We marketers spend so much time on our marketing, we can be forgiven for thinking that it’s the first and last word about the brand.
Perhaps there was a time when this was more or less true. Not today.
Today, the conversation about brands, services and products is never more than a couple of clicks away. People have more tools than ever to find out what other people really think about the things we sell. Advertising is a smaller and smaller part of the conversation.
That’s why an integrated growth plan must start with the behaviors and beliefs of the audience. It needs to embrace the entire brand experience. The customer journey becomes the road map. By prioritizing the touch points with the greatest leverage, real results improvement can often be achieved in short order.
So, what about the 57%? That’s the part of the buying process that a prospect typically engages in before they talk to someone from the company. The other 43% is important, but the whole 100% is where the winners play.
Key #6 of 10 to Inspiring Action: 10 Keys to the Future of Marketing. Download our summary poster of the 10 Keys here.
One of my clients once told me about The Wall.
“The Wall” is what she called it.
“I’m squeezing my brain, my team, my budget and every hour of the day to build this thing, while all around us there are new services gaining market share with little or no advertising.
“My product is dated and it shows – yet I’m in my marketing silo and don’t have the power to change it.
“I know total marketing success requires a product that does a better job of selling itself, but what do I do without the power and the tools to make that happen?”
I told her that she wasn’t the only marketer facing The Wall. Yesterday, the best marketer with the deepest pockets won. Today, everyone is a click away from customer comments and reviews. That means the best customer experience wins.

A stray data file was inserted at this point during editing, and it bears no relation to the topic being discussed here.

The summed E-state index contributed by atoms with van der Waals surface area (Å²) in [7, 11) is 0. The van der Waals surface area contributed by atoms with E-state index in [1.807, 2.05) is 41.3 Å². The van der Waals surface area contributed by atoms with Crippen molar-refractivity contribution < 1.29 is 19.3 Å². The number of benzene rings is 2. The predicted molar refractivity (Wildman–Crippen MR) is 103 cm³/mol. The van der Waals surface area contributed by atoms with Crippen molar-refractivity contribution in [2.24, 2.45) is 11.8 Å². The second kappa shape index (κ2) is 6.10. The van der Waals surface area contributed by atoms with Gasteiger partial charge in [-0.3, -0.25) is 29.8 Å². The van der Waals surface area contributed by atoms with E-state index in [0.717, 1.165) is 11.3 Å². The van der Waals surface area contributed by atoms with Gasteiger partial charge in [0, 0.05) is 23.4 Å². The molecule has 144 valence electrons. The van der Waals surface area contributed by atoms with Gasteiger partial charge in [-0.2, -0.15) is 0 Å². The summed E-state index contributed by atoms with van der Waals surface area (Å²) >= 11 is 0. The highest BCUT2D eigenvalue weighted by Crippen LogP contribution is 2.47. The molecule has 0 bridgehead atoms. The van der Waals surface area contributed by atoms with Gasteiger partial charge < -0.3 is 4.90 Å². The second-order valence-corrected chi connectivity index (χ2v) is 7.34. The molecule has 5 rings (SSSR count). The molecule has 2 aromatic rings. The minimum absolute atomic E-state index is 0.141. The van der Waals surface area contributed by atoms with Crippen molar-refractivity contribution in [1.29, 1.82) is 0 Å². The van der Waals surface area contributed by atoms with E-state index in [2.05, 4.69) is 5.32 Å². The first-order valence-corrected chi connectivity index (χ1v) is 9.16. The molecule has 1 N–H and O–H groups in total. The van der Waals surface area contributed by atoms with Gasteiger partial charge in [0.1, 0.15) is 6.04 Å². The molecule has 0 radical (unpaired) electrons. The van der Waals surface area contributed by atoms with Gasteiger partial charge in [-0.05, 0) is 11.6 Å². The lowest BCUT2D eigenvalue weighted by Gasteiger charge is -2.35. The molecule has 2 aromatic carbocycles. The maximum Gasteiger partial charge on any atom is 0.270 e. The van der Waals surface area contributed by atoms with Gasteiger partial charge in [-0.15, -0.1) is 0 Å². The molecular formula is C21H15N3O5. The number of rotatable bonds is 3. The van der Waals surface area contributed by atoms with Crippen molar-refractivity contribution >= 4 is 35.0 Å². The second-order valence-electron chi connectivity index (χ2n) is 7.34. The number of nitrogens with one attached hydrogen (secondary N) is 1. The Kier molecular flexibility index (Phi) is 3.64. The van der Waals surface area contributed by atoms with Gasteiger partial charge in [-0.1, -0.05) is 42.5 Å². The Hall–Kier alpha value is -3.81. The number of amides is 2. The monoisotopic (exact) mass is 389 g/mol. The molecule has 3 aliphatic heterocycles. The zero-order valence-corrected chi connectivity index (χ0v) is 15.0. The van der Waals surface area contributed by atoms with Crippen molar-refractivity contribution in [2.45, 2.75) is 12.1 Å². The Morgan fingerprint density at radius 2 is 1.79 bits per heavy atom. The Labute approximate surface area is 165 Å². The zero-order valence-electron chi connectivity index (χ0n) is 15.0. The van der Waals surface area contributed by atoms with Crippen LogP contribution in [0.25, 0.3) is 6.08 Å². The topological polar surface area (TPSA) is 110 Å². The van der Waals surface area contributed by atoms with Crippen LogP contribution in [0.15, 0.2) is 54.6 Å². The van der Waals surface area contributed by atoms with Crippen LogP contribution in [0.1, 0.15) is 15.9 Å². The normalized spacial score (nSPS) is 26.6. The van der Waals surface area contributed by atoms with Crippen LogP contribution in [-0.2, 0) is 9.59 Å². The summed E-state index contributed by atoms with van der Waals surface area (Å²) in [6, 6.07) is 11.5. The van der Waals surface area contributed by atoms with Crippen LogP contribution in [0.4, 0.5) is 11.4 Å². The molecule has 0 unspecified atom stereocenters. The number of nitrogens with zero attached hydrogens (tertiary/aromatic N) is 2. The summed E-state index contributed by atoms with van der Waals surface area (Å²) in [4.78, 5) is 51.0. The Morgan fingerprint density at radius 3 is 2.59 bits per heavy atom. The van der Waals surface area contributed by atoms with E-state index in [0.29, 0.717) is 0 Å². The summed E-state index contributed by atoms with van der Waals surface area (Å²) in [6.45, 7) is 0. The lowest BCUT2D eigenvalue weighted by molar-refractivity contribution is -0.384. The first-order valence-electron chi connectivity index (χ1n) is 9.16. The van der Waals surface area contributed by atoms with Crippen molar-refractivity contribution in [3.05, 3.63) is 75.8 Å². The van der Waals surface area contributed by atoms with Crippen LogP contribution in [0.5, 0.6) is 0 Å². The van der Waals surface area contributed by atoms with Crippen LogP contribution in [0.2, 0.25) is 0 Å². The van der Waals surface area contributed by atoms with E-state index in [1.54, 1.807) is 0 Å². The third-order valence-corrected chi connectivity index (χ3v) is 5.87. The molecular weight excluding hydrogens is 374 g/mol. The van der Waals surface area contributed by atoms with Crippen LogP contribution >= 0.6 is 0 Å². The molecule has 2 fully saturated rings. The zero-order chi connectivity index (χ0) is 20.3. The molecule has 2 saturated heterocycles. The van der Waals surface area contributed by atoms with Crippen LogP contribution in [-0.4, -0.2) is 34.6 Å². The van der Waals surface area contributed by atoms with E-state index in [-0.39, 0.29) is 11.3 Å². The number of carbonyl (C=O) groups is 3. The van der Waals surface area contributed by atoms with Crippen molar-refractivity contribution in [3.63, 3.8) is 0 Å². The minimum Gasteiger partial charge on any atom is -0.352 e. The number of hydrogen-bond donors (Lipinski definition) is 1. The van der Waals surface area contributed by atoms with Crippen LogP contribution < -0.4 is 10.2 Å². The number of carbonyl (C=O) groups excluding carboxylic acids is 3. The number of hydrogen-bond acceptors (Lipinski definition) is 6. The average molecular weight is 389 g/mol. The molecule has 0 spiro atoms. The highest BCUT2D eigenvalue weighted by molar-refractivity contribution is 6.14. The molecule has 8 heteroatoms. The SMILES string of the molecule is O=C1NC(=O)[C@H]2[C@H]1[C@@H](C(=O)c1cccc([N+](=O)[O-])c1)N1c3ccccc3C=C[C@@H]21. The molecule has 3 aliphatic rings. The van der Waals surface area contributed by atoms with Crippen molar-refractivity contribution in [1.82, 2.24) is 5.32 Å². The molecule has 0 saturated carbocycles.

Fortunately for my client and others like her, customer experience isn’t just about function. It’s not even primarily about function. It’s more about emotion and meaning. Which means that marketing is as much a part of a winning product as the product itself is.
My new client and I determined to work with our teams to do two things:
1) We would determine the emotional meaning of her brand.
2) We would use every lever, every touchpoint, to enhance that meaning.
We remade the aspects of customer experience that she could influence. And then we measured the results.
Based on those results, my client quickly developed the reputation of a “fixer” in her company. She was given responsibility for overseeing the website – effectively the core delivery of the product – in addition to marketing. Extending our insight about the emotional meaning of the brand deep into the customer journey yielded still greater incremental results.
Today, my client can work just about anywhere. Fortunately for us, she’s extremely happy and highly valued right where she is.